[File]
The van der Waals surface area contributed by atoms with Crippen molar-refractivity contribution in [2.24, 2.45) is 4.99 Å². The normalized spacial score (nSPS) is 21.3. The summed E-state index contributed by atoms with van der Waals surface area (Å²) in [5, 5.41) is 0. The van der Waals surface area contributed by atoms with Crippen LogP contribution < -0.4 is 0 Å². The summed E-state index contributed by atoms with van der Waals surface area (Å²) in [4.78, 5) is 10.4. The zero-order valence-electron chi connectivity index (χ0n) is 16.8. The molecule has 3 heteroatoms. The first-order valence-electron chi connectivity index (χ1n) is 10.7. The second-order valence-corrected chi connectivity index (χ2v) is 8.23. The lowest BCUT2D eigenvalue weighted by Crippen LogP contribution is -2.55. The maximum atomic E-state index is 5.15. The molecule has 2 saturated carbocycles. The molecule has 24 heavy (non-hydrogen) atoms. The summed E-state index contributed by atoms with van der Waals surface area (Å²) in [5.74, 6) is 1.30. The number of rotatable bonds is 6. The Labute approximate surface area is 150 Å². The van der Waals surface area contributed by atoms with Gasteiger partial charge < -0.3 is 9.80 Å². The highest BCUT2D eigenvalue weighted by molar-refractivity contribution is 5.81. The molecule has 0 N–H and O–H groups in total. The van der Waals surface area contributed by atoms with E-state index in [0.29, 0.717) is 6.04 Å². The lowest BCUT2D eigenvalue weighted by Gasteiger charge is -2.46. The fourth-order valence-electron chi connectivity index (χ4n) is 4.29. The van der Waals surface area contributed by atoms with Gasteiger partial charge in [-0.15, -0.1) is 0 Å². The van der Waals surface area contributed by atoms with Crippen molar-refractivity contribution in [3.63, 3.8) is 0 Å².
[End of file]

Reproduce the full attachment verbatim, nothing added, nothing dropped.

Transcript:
The van der Waals surface area contributed by atoms with Crippen molar-refractivity contribution in [2.24, 2.45) is 4.99 Å². The normalized spacial score (nSPS) is 21.3. The summed E-state index contributed by atoms with van der Waals surface area (Å²) in [5, 5.41) is 0. The van der Waals surface area contributed by atoms with Crippen LogP contribution < -0.4 is 0 Å². The summed E-state index contributed by atoms with van der Waals surface area (Å²) in [4.78, 5) is 10.4. The zero-order valence-electron chi connectivity index (χ0n) is 16.8. The molecule has 3 heteroatoms. The first-order valence-electron chi connectivity index (χ1n) is 10.7. The second-order valence-corrected chi connectivity index (χ2v) is 8.23. The lowest BCUT2D eigenvalue weighted by Crippen LogP contribution is -2.55. The maximum atomic E-state index is 5.15. The molecule has 2 saturated carbocycles. The molecule has 24 heavy (non-hydrogen) atoms. The summed E-state index contributed by atoms with van der Waals surface area (Å²) in [5.74, 6) is 1.30. The number of rotatable bonds is 6. The Labute approximate surface area is 150 Å². The van der Waals surface area contributed by atoms with Gasteiger partial charge < -0.3 is 9.80 Å². The highest BCUT2D eigenvalue weighted by molar-refractivity contribution is 5.81. The molecule has 0 N–H and O–H groups in total. The van der Waals surface area contributed by atoms with E-state index in [0.29, 0.717) is 6.04 Å². The lowest BCUT2D eigenvalue weighted by Gasteiger charge is -2.46. The fourth-order valence-electron chi connectivity index (χ4n) is 4.29. The van der Waals surface area contributed by atoms with Gasteiger partial charge in [-0.15, -0.1) is 0 Å². The van der Waals surface area contributed by atoms with Crippen molar-refractivity contribution in [3.63, 3.8) is 0 Å².